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Serra Do Mar

Serra Do Mar

Serra Do Mar, a thousand-mile escarpment that runs from northern Río Grande do Sul into Espírito Santo. In many places the Serra do Mar rises straight from the sea, itself forming the coastline. The sharpness of its peaks and the dense rain forest combine to form an almost impenetrable barrier from the Brazilian plateau to the sea. During the early colonial period it was a great obstacle to trade and commerce between the coast and São Paulo. The highest peak is the Pedra do Sino, which reaches 7,323 feet. The greatest rainfall in the country occurs on the escarpment near São Paulo.

Amerindians had long known about passages through the Serra do Mar and taught the European colonists about them. In 1790 a stone road was built across the Serra, but it was not kept in repair and eventually deteriorated until unsafe for use. A franchise was granted in 1840 to Thomas Cochrane, an Englishman, to build a railroad across the escarpment, but difficulties in financing and engineering delayed completion of the project until 1863. The abundant waters along the Serra do Mar contributed to the industrialization of Rio de Janeiro and São Paulo during the late nineteenth century.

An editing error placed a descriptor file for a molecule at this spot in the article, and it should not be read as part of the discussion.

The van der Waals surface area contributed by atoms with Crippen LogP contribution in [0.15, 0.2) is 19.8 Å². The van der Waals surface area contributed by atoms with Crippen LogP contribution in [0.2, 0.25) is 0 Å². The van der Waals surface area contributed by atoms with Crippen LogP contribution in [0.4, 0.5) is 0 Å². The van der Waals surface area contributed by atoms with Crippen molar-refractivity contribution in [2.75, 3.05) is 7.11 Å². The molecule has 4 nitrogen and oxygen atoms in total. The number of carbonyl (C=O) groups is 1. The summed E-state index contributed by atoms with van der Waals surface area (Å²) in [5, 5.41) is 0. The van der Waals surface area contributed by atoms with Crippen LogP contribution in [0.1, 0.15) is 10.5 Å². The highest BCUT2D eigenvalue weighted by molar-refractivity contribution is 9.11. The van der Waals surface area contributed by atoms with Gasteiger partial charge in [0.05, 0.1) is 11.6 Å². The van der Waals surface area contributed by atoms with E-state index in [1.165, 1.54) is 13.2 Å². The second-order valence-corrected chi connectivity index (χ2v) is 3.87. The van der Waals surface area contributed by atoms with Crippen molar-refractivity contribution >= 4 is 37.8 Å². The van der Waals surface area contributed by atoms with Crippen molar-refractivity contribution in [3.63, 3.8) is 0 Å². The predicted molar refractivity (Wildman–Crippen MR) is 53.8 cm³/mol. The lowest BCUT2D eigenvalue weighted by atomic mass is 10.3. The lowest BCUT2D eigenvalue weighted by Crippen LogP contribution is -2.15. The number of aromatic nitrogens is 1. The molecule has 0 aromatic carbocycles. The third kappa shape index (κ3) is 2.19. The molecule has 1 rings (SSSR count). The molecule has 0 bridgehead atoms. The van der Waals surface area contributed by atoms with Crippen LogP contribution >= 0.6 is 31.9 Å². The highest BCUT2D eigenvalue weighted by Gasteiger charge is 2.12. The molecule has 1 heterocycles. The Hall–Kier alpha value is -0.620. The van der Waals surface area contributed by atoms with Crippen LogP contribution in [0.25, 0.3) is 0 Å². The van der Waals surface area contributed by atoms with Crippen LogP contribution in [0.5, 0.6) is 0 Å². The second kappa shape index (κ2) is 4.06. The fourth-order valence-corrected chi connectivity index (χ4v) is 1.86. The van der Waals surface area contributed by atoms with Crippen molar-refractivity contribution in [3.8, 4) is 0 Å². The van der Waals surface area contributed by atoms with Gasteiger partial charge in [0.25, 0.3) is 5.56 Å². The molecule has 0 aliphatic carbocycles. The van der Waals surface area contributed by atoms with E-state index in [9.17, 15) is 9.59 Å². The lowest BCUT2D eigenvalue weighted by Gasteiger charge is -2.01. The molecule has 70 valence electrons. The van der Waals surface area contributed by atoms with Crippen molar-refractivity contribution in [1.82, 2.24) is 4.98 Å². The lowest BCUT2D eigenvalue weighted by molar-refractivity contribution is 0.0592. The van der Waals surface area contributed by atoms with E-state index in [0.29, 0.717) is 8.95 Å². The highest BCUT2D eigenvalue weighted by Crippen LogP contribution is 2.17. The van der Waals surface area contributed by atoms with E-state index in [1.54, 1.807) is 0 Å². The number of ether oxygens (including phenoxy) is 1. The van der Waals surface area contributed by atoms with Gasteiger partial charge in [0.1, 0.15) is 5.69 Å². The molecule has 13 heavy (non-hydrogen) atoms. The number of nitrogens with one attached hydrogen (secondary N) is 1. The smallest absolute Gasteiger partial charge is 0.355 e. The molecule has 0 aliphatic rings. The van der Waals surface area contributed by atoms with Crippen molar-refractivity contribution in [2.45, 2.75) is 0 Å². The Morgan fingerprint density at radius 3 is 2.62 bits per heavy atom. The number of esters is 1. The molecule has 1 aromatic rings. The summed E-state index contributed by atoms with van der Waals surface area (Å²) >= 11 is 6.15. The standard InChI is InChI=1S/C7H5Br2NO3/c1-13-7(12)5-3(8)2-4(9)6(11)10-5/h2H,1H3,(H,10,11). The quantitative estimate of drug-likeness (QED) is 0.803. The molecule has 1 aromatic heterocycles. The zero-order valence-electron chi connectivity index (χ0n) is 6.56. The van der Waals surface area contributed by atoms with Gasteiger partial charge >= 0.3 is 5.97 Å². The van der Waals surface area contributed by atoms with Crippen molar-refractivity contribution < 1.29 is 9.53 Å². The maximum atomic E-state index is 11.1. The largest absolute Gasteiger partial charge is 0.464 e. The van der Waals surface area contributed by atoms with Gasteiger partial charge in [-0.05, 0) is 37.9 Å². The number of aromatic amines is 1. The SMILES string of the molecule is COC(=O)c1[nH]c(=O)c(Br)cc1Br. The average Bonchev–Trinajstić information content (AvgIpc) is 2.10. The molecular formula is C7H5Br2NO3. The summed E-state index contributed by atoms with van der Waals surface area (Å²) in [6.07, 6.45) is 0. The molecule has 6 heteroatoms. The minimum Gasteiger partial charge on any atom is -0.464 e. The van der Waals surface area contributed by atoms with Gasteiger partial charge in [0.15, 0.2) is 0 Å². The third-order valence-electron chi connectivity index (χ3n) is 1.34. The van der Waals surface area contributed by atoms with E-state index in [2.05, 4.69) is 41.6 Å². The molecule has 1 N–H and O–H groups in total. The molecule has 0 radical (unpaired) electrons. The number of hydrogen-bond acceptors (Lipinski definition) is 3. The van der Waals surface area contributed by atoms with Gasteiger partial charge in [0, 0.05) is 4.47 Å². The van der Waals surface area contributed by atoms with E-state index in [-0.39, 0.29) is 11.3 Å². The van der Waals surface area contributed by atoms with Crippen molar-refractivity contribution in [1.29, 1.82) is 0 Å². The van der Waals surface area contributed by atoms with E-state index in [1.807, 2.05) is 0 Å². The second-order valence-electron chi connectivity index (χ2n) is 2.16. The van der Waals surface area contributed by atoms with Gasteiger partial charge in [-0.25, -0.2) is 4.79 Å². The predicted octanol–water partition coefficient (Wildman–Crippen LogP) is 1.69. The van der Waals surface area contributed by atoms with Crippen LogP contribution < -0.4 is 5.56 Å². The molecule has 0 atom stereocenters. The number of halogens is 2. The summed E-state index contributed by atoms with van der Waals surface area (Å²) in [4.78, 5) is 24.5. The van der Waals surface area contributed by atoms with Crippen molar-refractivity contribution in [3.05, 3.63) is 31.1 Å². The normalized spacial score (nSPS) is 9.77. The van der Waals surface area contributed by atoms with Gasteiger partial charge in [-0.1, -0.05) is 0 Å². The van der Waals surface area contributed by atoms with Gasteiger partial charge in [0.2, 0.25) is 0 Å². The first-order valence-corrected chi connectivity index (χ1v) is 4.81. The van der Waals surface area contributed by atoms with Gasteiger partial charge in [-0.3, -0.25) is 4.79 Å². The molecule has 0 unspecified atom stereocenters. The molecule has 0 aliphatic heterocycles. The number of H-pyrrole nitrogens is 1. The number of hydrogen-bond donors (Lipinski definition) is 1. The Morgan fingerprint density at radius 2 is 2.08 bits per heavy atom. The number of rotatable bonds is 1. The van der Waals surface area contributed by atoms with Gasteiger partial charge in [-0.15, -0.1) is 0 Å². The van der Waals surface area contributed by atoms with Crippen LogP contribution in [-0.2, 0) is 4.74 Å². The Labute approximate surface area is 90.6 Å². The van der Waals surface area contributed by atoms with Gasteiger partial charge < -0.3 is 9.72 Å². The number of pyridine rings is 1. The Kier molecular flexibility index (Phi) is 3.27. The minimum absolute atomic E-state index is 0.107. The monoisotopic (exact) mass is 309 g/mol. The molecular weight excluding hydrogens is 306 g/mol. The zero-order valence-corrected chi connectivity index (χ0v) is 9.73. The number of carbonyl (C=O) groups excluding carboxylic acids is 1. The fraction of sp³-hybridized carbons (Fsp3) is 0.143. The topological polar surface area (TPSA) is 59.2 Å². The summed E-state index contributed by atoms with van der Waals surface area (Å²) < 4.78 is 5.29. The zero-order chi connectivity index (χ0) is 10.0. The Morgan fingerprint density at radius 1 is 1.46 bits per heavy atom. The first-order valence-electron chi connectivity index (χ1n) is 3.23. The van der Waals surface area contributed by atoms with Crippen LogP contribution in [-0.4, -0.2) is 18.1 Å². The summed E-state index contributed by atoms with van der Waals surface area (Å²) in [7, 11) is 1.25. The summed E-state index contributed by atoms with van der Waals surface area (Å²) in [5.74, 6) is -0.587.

See alsoBrazil, Geography .


Sergio Buarque De Holanda, História geral da civilização brasileira (1967).

Additional Bibliography

Gallindo Leal, Carlos and Ibsen de Gusmão Camara. The Atlantic Forest of South America: Biodiversity Status, Threats, and Outlook. Washington, DC: Island Press, 2003.

The Rainforest of the Serra do Mar: Degradation and Reconstitution. São Paulo: The Secretariat, 1990.

                                          Sheila L. Hooker

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